Treating Knots In Your Back

Category: Back Pain | Author: Stefano Sinicropi | Date: January 23, 2018

Back in Knots

You’ve probably heard the expression “I’ve got a knot in my back,” but what does that really mean, and how is the issue treated? In today’s blog, we explain exactly what’s going on in your body when a “knot” develops, and we share five ways you can prevent and treat spinal knots.

What Is A Spinal Knot?

Your back is filled with muscle fibers that run in all different directions to facilitate movement. These muscle groups are designed to be strong, pliable and strengthened with movement, so while you might believe that a knot is caused by twisting or tangling of muscle fibers, a knot is actually caused by inactivity.

See, when muscles are unused or they remain in the same position for long periods, they lose mobility and flexibility. When this happens, muscle fibers can actually stick to one another and become adhered, producing a hard or lumpy spot that feels like a knot. Untreated, they can lead to a loss of mobility and flexibility in the area, as well as leaving you at an increased risk for strains or sprains, which come with their own problems.

Treating Knots in Your Back

Now that we know what causes spinal knots to develop, we can come up with a treatment and prevention plan. In fact, treating and preventing spinal knots if actually pretty easy and only involves a couple of lifestyle changes. Some ways to prevent knots in your back include:

  • Exercise – Exercise will strengthen these muscle groups and keep them active, which will prevent them from adhering to one another due to inactivity. Try to find time for 30-45 minutes of  moderate-intensity exercise 3-5 times a week.
  • Stretching – If you can’t find time to exercise, consider doing a 5-10 minute stretching routine, especially if you work an office job where you’re not that mobile throughout the day. Stretching and moving these muscles can help them retain their mobility and flexibility.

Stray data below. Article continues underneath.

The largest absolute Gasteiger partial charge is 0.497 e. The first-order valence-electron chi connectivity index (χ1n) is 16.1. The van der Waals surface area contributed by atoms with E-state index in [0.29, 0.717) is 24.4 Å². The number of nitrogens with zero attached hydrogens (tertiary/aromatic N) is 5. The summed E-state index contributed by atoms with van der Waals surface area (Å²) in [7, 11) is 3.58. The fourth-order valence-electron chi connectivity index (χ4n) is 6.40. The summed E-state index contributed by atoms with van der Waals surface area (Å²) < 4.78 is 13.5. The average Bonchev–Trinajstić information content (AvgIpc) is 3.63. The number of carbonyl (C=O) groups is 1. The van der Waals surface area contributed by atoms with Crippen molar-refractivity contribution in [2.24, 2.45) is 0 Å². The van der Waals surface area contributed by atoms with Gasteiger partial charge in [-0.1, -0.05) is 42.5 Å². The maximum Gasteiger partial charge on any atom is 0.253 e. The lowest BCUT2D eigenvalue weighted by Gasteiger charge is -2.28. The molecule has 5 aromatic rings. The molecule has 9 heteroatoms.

• Hydrate – Muscle knots in your back are also caused by dehydration. When your muscles are dehydrated, they can adhere to one another more easily. Also, if you’re inactive, you may not realize that your body is dehydrated since you’re not actively losing fluids. Be sure to drink plenty of water throughout the day to remain hydrated and decrease your likelihood of developing a spinal muscle knot.
  • Massage – If the above treatment options don’t help, or you’re just in the mood to spoil yourself, consider trying a back massage. They can work on these muscle knots and help to break up adhesions, but this technique should only be considered if you plan on implementing other strategies, because it’s not a very active treatment option.
  • Physical Therapy – Physical therapy is a combination of a few of the above points. It involves targeted stretching and exercise designed to activate and stimulate certain muscle groups in the spine. Many people who deal with chronic muscle knots benefit from a physical therapy program, and most people can find a program that works for them by doing some searching on the internet or by reaching out to a spine specialist for help.

For more information about spinal knots, or to talk to a doctor about your back pain, reach out to Dr. Sinicropi’s office today.

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